On the JST of Romans 8-10


Kevin Barney

1. Romans 8:8

So then they that are in after the flesh cannot please God.

    The KJV here is an overliteral translation of the Greek text. Since all human beings by very definition live “in” the flesh, this verse seems to say it is impossible for any human being to please God. The JST solves this problem succinctly by assimilating “in the flesh” to “after the flesh” (kata sarka from v. 4), which indeed conveys the correct nuance. The Anchor Bible recognizes this problem and therefore similarly renders “So those who live by the flesh. . . .” Other modern translations typically have something like “in the realm of the flesh” or “in the life of the flesh.” CEB has “who are self-centered.”

    Paradigm Classification A-1 and A-4  (English Paraphrase of KJV Text and Assimilation)

2. Romans 8:9

But ye are not in after the flesh, but in after the Spirit, if so be that the Spirit of God dwell in you. Now if any man have not the Spirit of Christ, he is none of his.

    The changes here correlate with that made in Romans 8:8 as described immediately above. NIV for instance has “in the realm of the flesh” and “in the realm of the Spirit.”

    Paradigm Classification A-1 (English Paraphrase of KJV Text)

3. Romans 8:10

And if Christ be in you, though the body is dead shall die because of sin; but yet the Spirit is life because of righteousness.

    Paul is making a word play on two meanings of pneuma that are not clearly distinguished in the KJV translation. That word can mean Holy Spirit (i.e., Holy Ghost), which is the meaning the word has in 8:9 above, or it can mean one’s personal spirit within one’s body. In this verse pneuma seems to partake of both senses. When Paul speaks of the body being dead because of sin, he obviously does not mean that literally in a physical sense. The JST puts that expression into a concessive future in order to make it literally correct.

    Paradigm Classification A-1 (English Paraphrase of KJV Text)

4. Romans 8:11

But And if the Spirit of him that raised up Jesus from the dead dwell in you, he that raised up Christ from the dead shall also quicken your mortal bodies by his Spirit that dwelleth in you.

    Although the conjunction de is most commonly rendered “but,” it can also be translated “and” as the JST has it here. I count 18 modern translations that use “and” here (such as the NIV) and there are others that use something comparable like NET “moreover.” 

    Paradigm Classification A-1 (English Paraphrase of KJV Text)

5. Romans 8:13

 For if ye live after the flesh, unto sin, ye shall die: but if ye through the Spirit do mortify the deeds of the body, ye shall live unto Christ.

    The JST immediately follows “after the flesh” (Greek kata sarka) with “unto sin,” which is meant to be a definitional explanation of what “after the flesh” means. The expression “ye shall live” needs to be contrasted in some way with the “if ye live” at the beginning of the verse, so the JST adds “unto Christ” as an explanatory gloss.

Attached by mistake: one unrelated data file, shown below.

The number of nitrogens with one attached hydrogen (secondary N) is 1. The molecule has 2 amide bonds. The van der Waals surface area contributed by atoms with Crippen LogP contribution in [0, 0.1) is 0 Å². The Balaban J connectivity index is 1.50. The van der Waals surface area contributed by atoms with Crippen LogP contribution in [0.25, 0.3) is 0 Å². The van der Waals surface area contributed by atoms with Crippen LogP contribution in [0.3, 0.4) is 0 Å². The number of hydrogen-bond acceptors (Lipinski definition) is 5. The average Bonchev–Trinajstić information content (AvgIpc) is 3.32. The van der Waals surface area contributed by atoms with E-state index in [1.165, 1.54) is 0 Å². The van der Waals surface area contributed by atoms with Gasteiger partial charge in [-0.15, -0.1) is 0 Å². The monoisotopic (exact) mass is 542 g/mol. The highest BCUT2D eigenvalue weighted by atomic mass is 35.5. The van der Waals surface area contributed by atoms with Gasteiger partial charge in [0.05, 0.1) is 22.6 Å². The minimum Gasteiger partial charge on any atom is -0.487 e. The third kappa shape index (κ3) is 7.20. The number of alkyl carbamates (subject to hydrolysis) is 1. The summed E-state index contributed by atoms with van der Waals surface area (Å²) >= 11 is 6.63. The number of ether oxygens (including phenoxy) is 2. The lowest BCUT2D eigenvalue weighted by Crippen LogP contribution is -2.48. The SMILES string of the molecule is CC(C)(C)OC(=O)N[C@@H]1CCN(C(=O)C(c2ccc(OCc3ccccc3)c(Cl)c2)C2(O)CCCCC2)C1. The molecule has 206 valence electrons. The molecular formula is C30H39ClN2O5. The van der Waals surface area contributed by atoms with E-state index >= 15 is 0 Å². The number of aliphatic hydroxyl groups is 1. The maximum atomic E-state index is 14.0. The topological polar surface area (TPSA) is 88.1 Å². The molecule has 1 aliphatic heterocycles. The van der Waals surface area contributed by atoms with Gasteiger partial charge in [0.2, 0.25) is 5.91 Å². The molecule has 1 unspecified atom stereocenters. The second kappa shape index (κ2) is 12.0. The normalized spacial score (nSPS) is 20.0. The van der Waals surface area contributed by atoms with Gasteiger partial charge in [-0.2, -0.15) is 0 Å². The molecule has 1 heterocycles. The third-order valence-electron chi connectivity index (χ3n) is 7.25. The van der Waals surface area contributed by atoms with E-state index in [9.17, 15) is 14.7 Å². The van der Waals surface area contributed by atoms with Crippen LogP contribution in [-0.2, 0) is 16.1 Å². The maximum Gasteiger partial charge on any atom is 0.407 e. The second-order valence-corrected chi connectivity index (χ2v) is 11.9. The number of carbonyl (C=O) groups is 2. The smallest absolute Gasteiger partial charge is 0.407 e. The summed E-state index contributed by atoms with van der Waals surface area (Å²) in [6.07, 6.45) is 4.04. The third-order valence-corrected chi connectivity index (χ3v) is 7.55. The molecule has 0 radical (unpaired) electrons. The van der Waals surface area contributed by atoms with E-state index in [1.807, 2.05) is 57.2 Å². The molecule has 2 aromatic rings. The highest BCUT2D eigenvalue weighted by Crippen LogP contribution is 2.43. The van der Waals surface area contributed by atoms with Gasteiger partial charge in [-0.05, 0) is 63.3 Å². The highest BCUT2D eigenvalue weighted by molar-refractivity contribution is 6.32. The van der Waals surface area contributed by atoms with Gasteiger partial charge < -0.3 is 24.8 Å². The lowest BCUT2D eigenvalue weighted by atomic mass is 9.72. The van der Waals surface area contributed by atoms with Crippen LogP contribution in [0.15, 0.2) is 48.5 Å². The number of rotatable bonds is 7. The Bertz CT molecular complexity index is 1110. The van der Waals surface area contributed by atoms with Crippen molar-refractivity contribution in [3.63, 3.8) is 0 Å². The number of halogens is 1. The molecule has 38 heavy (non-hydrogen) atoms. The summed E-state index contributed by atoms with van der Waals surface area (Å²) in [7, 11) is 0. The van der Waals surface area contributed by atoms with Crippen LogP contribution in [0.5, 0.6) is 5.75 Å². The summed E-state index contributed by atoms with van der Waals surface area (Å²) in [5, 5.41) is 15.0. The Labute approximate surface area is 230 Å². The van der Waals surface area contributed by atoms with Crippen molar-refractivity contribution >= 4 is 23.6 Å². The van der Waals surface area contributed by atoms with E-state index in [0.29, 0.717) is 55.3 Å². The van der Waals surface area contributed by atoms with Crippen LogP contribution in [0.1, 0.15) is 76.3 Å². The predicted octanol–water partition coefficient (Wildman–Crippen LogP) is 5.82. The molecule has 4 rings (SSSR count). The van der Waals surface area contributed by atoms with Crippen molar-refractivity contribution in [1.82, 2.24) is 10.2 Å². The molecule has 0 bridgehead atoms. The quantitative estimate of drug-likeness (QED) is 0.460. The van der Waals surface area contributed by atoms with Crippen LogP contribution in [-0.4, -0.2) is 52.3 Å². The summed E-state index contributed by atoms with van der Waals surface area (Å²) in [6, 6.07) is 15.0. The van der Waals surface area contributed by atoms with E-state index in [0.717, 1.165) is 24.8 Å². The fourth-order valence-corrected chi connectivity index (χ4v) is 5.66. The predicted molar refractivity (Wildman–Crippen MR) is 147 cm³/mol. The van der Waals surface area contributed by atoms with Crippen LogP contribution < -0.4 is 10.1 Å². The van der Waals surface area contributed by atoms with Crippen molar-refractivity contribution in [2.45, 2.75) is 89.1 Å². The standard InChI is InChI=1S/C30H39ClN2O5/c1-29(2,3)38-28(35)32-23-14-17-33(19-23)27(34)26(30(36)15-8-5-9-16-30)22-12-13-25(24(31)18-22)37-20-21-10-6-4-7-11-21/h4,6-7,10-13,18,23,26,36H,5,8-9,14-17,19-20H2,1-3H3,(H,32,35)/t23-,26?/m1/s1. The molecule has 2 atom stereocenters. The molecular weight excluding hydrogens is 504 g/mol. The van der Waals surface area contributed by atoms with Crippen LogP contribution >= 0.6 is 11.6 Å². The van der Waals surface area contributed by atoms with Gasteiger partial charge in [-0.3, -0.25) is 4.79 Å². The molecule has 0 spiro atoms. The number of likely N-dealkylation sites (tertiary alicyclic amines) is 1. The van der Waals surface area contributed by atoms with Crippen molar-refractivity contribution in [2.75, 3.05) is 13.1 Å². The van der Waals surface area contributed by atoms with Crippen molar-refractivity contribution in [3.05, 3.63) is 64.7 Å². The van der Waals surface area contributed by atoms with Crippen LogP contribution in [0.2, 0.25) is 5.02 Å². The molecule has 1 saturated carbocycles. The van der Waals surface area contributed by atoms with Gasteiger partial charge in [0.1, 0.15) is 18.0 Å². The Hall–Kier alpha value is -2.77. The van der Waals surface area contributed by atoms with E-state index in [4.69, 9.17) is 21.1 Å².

Paradigm Classification A-1 (English Paraphrase of KJV Text)

6. Romans 8:18

For I reckon that the sufferings of this present time are not worthy to be compared named with the glory which shall be revealed in us.

    The Greek literally just says “are not worthy”; “compared” is added for sense, but since it does not correspond to a word in the Greek text per KJV practice that word is italicized. Smith deletes the italicized word (as he often does), but feels the need for something to take its place, and so he inserts “named” here instead.

    Paradigm Classification A-2 (Suspicion of Italicized Text)

7. Romans 8:20

For the creature was made subject to vanity, tribulation not willingly, but by reason of him who hath subjected the same it in hope,

    The Greek word here is mataioteti (worthlessness, frustration, futility, emptiness, purposelessness, transitoriness), but KJV “vanity” can have a very different, almost trivial, connotation in English, and so the JST substitutes something more serious with “tribulation” (BDAG renders this passage “the creation was subject to frustration”). The change from “the same” to “it” was based on the italics.

    Paradigm Classifications A-1and A-2 (English Paraphrase of KJV Text and Suspicion of Italicized Text)

8. Romans 8:25

But if we hope for that we see not, then do we with patience we do wait for it.

    The word order “do we” is archaic; in modern English it sounds as though one is asking a question. The JST pushes the verb back and flips the order to “we do,” which is more of a statement than a question. Most modern translations simply have “we” here without the auxiliary “do.”

    Paradigm Classification A-1 (English Paraphrase of KJV Text)

9. Romans 8:29

For him whom he did foreknow, he also did predestinate to be conformed to the his own image of his Son, that he might be the firstborn among many brethren.

    The changes in this verse arise from an ambiguity in English. The relative “whom” is in the objective case, but it does not inflect for number and so it could be either singular or plural. We need not guess which is correct, however, as the underlying Greek hous does inflect for number and is a plural. So the intended antecedent to “whom” is the “them” mentioned twice in the preceding verse (“to them that love God, to them who are the called according to his purpose”). Smith takes it as singular, referring to the Son, and he makes adjustments to the balance of the text in this verse and the next to match that reading. So God foreknew the Son, and he obviously didn’t create the Son in the Son’s image, so he must have created the Son in his own image. This is a situation where the inadequacies of English caused a misconception as to the initial referent in the text. (I can understand Smith’s mistake, because I initially made the same mistake myself and took “whom” as singular; it was not until I read the Greek text that I grasped what I had done.)